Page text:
I Love Comics (Blah, Blah, Blah…)

*All comics will be rated on a scale from 1 to 10*

Batman: The Adventures Continues (Season Three) # 2
Batman Beyond The White Knight # 8
Batman Incorporated # 5
Fantastic Four # 4
Hulk # 12
I Am Batman # 18
Invincible Iron Man # 3 (9/10)
Mighty Morphin Power Rangers # 105
Nemesis Reloaded # 2
Shirtless Bear-Fighter 2 # 7
Spider-Man # 5
Torrent # 1

Fantastic Four # 4– After three issues, we finally get to see what happened to the FF disbanding and NYC turning on them within the opening pages as it goes back and forth between the past and the present. With the Negative Zone opening up and causing havoc on earth, we then see the four reunite five months later as they come across a dome that’s made out of The Thing’s skin but the aftermath of Reed Richards’ actions when it came to closing the Negative Zone come to light and not to mention the fallout between Ben Grimm and Reed; The Sci-Fi elements and the family dynamics are balanced out with precision as Ryan North reminds the readers why the FF is special and how they work out their differences as a family. North does a terrific job of solving the mystery how of Marvel’s first family split up (Which has been lingering since the first issue) but seeing them together really made this a hallmark issue. North and artist Iban Coello have brought the aspects of friendship and forgiveness to such great heights in a way that doesn’t come off as sappy or cheesy. After what unfolded with this issue, what comes next will be just as exciting.

Nemesis Reloaded # 2– The violence that we experienced last issue takes a backseat as Nemesis’ backstory gets unpackaged. Nemesis’ origin feels like a dark and twisted version of Batman but Mark Millar manages to make it brutal and gives us a clear understanding of his personality. While this story did not have that huge yet bloody narrative that this first issue had plenty to give us in terms of unveiling Nemesis’ not-so-humble beginnings (Something that has been dying to be told since the first series back in 2010) and I feel like Millar and Jorge Jimenez have a lot more in store for the readers since they left certain gaps in the origin story so it looks like the next issue will be even more drenched in violence.

Spider-Man # 5– Part five of “End of The Spider-Verse” gets the “Twilight Zone” meets “This Is Us” treatment for this issue as we get to see a Peter Parker who never got bit by that radioactive spider (Instead, Cindy Moon aka Silk gets the bit); In this alternate world, the burglar who would later kill Ben Parker breaks into the Parker house but Peter takes a bullet, he makes a recovery (but with this use of a crutch), now he’s popular with Flash Thompson as well as being the guy behind the chair for Silk. I have to say that this could have been an exciting story if something similar to this one hadn’t been done before and it has been done……several times in fact! Dan Slott had the chance to make this installment more powerful, but for the most part, it’s just basically filler material with Slott biding his time before fleshing out the conclusion. Yes, it’s great to see Silk living the life of the resident wall-crawler but with this chapter feeling so unoriginal in terms of reinventing Spidey’s history, let’s hope that Slott will give the following issues more impact and less filler.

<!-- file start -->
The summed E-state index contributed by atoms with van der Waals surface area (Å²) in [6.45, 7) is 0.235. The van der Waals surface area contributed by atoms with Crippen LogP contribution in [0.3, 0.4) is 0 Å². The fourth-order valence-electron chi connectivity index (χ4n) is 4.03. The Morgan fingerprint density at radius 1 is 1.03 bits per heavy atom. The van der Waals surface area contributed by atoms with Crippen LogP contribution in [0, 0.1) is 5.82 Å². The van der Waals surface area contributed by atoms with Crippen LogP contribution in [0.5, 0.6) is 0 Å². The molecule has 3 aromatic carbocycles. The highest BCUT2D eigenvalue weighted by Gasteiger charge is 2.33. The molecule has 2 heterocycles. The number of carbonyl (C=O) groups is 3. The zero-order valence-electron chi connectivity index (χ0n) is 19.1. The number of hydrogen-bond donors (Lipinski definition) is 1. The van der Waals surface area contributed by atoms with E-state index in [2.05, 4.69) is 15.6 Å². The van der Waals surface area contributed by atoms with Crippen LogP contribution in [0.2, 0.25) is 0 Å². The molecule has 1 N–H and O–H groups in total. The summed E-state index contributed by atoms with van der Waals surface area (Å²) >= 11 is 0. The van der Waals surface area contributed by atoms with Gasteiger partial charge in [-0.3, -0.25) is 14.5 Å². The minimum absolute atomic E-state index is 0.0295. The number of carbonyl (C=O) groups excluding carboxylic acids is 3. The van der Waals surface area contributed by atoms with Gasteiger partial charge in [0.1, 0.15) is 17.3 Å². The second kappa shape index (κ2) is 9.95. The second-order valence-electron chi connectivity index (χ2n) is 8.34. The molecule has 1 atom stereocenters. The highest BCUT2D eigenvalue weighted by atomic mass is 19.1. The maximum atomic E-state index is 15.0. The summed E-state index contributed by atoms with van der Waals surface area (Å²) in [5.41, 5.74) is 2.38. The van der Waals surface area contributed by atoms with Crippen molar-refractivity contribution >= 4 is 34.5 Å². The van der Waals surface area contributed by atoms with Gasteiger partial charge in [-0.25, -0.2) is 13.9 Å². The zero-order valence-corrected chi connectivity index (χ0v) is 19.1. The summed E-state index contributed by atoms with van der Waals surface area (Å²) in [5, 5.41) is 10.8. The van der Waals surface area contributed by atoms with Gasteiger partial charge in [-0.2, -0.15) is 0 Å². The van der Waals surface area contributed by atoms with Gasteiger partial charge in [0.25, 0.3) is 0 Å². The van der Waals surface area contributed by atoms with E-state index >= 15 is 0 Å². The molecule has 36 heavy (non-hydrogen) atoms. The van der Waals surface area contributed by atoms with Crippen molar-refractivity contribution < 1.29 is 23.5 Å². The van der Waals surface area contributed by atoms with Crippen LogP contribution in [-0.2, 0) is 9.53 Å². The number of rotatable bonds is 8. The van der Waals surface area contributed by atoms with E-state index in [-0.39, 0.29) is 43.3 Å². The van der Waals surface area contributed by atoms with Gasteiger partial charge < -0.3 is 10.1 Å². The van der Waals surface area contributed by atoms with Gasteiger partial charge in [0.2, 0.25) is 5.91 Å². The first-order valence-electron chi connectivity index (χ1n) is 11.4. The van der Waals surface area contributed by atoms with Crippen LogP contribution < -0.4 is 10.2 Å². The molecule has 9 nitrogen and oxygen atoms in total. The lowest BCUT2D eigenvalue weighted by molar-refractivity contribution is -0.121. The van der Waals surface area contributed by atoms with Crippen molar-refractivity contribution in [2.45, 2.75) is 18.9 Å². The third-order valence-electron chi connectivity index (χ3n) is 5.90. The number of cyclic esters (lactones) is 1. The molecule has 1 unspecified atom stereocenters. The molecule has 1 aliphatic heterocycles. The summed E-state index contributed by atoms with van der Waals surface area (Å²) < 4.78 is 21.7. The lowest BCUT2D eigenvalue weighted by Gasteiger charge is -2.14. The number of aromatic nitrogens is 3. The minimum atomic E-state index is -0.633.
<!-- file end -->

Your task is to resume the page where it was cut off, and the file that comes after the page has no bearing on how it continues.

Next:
Torrent # 1– Marc Guggenheim and Justin Greenwood continue to help build on Image’s newfound trend of creating new superheroes with a story that takes the innocence of a typical superhero story and then flips it on its head for a tale of vengeance. We meet Michelle Metcalf aka Crackerjack (who’s married with one son in her civilian identity) squares off with a villain named Mr. Skelton (Sounds more like that name of a wrestler) but to her chagrin, she gets some assistance from her “sidekick” Slipstream (He’s Bucky, Impulse and Miles Morales all rolled into one); But when he gets injured and his would is trade by Crackerjack (Who warns him to take it easy for 48 hours), he basically ignores her and heads out anyway only to get beaten down then sells out Crackerjack by revealing her identity to Mr. Skelton so this is when everything hits the fan. Guggenheim brings an extremely fresh take of revenge when it comes to Crackerjack along the dark path she’s heading toward is shown within the first page and the set-up helps makes her situation clearer. The meta-commentary and the homage to certain comic book factors help in making this series enjoyable but it’s the drama that really enhances the story, especially during the last few pages as Michelle’s life is ripped from her piece by piece. For anyone who wants an intelligent and strong superhero story that doesn’t talk down to its core audience, then Torrent is the superhero comic for you.

Well, that’s it for me this week. Thanks for sticking around and I will see you all next time.

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